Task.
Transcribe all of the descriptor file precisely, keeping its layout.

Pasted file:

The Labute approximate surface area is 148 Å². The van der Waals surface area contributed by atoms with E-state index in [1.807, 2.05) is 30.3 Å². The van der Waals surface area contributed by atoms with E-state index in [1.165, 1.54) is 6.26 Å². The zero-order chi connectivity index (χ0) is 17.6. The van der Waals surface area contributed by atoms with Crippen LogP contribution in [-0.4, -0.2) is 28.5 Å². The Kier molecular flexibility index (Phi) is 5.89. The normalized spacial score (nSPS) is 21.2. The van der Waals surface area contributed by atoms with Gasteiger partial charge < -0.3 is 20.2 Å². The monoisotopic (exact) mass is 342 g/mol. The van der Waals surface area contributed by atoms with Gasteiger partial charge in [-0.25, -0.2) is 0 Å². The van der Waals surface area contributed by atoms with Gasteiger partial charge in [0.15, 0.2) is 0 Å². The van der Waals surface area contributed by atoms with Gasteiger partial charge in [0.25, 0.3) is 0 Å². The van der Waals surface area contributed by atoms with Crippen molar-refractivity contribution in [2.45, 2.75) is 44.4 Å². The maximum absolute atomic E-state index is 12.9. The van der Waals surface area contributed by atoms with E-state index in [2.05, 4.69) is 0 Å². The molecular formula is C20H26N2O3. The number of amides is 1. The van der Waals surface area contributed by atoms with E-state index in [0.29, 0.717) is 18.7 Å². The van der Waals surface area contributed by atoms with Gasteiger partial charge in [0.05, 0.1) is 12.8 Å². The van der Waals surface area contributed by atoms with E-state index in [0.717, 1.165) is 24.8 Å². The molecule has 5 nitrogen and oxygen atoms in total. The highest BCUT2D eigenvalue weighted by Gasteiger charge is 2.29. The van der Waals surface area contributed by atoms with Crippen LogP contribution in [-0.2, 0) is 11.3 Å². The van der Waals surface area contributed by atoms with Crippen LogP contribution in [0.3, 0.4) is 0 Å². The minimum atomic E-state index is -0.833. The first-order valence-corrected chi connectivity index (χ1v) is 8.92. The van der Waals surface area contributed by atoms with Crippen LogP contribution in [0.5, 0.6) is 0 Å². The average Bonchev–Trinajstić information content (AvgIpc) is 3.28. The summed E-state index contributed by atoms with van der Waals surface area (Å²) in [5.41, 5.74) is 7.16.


The Labute approximate surface area is 148 Å². The van der Waals surface area contributed by atoms with E-state index in [1.807, 2.05) is 30.3 Å². The van der Waals surface area contributed by atoms with E-state index in [1.165, 1.54) is 6.26 Å². The zero-order chi connectivity index (χ0) is 17.6. The van der Waals surface area contributed by atoms with Crippen LogP contribution in [-0.4, -0.2) is 28.5 Å². The Kier molecular flexibility index (Phi) is 5.89. The normalized spacial score (nSPS) is 21.2. The van der Waals surface area contributed by atoms with Gasteiger partial charge < -0.3 is 20.2 Å². The monoisotopic (exact) mass is 342 g/mol. The van der Waals surface area contributed by atoms with Gasteiger partial charge in [-0.25, -0.2) is 0 Å². The van der Waals surface area contributed by atoms with Gasteiger partial charge in [0.15, 0.2) is 0 Å². The van der Waals surface area contributed by atoms with Gasteiger partial charge in [0.25, 0.3) is 0 Å². The van der Waals surface area contributed by atoms with Crippen molar-refractivity contribution in [2.45, 2.75) is 44.4 Å². The maximum absolute atomic E-state index is 12.9. The van der Waals surface area contributed by atoms with E-state index in [2.05, 4.69) is 0 Å². The molecular formula is C20H26N2O3. The number of amides is 1. The van der Waals surface area contributed by atoms with E-state index in [0.29, 0.717) is 18.7 Å². The van der Waals surface area contributed by atoms with Gasteiger partial charge in [0.05, 0.1) is 12.8 Å². The van der Waals surface area contributed by atoms with E-state index in [0.717, 1.165) is 24.8 Å². The molecule has 5 nitrogen and oxygen atoms in total. The highest BCUT2D eigenvalue weighted by Gasteiger charge is 2.29. The van der Waals surface area contributed by atoms with Crippen LogP contribution in [-0.2, 0) is 11.3 Å². The van der Waals surface area contributed by atoms with Crippen LogP contribution in [0.3, 0.4) is 0 Å². The minimum atomic E-state index is -0.833. The first-order valence-corrected chi connectivity index (χ1v) is 8.92. The van der Waals surface area contributed by atoms with Crippen LogP contribution in [0.5, 0.6) is 0 Å². The average Bonchev–Trinajstić information content (AvgIpc) is 3.28. The summed E-state index contributed by atoms with van der Waals surface area (Å²) in [5.41, 5.74) is 7.16.